Now, I just used this example because it is so common. Happiness, as we perceive it, can be found in many different forms.

I’m not a big advocate of pursuing happiness as an end. I don’t see pursuing happiness as a useful way to live a well-balanced, quality life…unless you define it properly. But even this may not be the most effective approach. This way of thinking leads you to always wanting more because we continue to only see temporary results. Remember, happiness is an emotion and it comes and goes. Unless you have created a strong personal system of emotional intelligence, you will find yourself in the happy-sad cycle too often for your own liking.

I recently watched a TED talk from Daniel Kahneman relating to this topic. He won a Nobel Prize and is known as the founder of behavioral economics. In this talk, Kahneman broke down happiness as being perceived by our 2 Selves. He also said that we pretty much have no idea how to understand our own happiness based on cognitive traps.

Kahneman breaks down the 2 selves as follows:

Experiencing Selves – your moment-to-moment happiness as you experience it.

Remembering Selves – how you think about your happiness based on your memories.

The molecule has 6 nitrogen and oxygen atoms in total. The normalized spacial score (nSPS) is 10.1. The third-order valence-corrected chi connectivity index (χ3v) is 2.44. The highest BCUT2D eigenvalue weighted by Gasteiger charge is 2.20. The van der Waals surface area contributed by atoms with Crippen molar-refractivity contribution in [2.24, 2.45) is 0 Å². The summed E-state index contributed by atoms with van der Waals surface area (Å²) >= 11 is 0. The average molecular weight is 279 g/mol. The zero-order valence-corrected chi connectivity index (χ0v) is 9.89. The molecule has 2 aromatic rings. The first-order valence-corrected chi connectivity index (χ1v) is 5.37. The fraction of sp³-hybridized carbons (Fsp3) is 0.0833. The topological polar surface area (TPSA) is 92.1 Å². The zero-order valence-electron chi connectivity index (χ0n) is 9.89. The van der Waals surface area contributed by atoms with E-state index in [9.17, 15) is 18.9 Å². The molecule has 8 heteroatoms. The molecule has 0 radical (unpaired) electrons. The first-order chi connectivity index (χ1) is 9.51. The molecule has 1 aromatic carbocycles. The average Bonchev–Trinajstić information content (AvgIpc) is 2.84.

This was eye-opening for me to say the least. I really like the micro and macro way of how we view our experiences.

The key aspect to this is that the Experiencing Self and Remembering Self often have very different ways of perceiving happiness.

This conflict is one of the reasons why the continuous pursuit of happiness is not an effective approach.

Let’s use the example by Kahneman:

A man went to a symphony with wonderful music that he really enjoyed. However, at the very end there was a dreadful screeching sound. The man claimed it ruined the whole experience. But it hadn’t. The screeching sound only ruined the memory of the experience, not the experience in itself.

This is a great lesson and shows how the 2 Selves may differ in perceptions.

What can we take away from this?

First off, let’s acknowledge we are not good at determining what makes us happy.

Many of our everyday decisions are to make us happier in some way. When we buy that nice shirt, we are often doing so because it improves the view we have of our self and hopefully how others view us. 

So should we focus on pleasing the Experiencing Self or the Remembering Self when making decisions?